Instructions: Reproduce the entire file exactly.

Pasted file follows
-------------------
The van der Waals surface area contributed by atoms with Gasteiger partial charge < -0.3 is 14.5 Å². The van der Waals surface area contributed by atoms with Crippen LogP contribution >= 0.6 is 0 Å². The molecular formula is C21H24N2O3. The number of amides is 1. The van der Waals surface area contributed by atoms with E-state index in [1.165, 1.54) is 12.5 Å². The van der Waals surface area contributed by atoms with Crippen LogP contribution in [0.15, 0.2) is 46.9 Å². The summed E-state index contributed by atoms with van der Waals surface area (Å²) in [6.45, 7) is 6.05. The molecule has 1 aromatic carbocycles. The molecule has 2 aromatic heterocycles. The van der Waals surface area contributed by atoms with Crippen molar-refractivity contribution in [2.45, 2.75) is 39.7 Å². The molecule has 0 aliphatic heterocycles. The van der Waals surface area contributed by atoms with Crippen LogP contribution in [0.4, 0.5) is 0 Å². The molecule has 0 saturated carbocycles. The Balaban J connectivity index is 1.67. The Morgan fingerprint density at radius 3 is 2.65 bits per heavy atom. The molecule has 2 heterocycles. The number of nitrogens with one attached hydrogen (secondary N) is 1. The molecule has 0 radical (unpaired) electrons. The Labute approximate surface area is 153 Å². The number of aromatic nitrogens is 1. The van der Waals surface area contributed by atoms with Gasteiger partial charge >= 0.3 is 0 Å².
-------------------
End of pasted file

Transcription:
The van der Waals surface area contributed by atoms with Gasteiger partial charge < -0.3 is 14.5 Å². The van der Waals surface area contributed by atoms with Crippen LogP contribution >= 0.6 is 0 Å². The molecular formula is C21H24N2O3. The number of amides is 1. The van der Waals surface area contributed by atoms with E-state index in [1.165, 1.54) is 12.5 Å². The van der Waals surface area contributed by atoms with Crippen LogP contribution in [0.15, 0.2) is 46.9 Å². The summed E-state index contributed by atoms with van der Waals surface area (Å²) in [6.45, 7) is 6.05. The molecule has 1 aromatic carbocycles. The molecule has 2 aromatic heterocycles. The van der Waals surface area contributed by atoms with Crippen molar-refractivity contribution in [2.45, 2.75) is 39.7 Å². The molecule has 0 aliphatic heterocycles. The van der Waals surface area contributed by atoms with Crippen LogP contribution in [0.4, 0.5) is 0 Å². The molecule has 0 saturated carbocycles. The Balaban J connectivity index is 1.67. The Morgan fingerprint density at radius 3 is 2.65 bits per heavy atom. The molecule has 2 heterocycles. The number of nitrogens with one attached hydrogen (secondary N) is 1. The molecule has 0 radical (unpaired) electrons. The Labute approximate surface area is 153 Å². The number of aromatic nitrogens is 1. The van der Waals surface area contributed by atoms with Gasteiger partial charge >= 0.3 is 0 Å².